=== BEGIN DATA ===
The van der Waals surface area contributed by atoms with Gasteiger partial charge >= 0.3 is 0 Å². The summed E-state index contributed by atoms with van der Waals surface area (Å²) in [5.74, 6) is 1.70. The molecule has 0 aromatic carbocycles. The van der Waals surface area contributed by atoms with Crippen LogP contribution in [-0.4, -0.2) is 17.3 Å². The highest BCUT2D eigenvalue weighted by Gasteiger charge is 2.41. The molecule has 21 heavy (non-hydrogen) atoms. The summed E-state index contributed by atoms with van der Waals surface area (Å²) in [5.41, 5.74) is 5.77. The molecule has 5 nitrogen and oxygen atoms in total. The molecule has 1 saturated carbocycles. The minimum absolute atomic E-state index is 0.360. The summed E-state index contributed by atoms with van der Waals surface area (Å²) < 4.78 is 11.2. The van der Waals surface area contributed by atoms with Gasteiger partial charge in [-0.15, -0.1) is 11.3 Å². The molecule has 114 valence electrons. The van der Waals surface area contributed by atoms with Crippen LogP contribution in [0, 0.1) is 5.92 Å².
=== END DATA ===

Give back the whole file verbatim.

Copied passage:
The van der Waals surface area contributed by atoms with Gasteiger partial charge >= 0.3 is 0 Å². The summed E-state index contributed by atoms with van der Waals surface area (Å²) in [5.74, 6) is 1.70. The molecule has 0 aromatic carbocycles. The van der Waals surface area contributed by atoms with Crippen LogP contribution in [-0.4, -0.2) is 17.3 Å². The highest BCUT2D eigenvalue weighted by Gasteiger charge is 2.41. The molecule has 21 heavy (non-hydrogen) atoms. The summed E-state index contributed by atoms with van der Waals surface area (Å²) in [5.41, 5.74) is 5.77. The molecule has 5 nitrogen and oxygen atoms in total. The molecule has 1 saturated carbocycles. The minimum absolute atomic E-state index is 0.360. The summed E-state index contributed by atoms with van der Waals surface area (Å²) < 4.78 is 11.2. The van der Waals surface area contributed by atoms with Gasteiger partial charge in [-0.15, -0.1) is 11.3 Å². The molecule has 114 valence electrons. The van der Waals surface area contributed by atoms with Crippen LogP contribution in [0, 0.1) is 5.92 Å².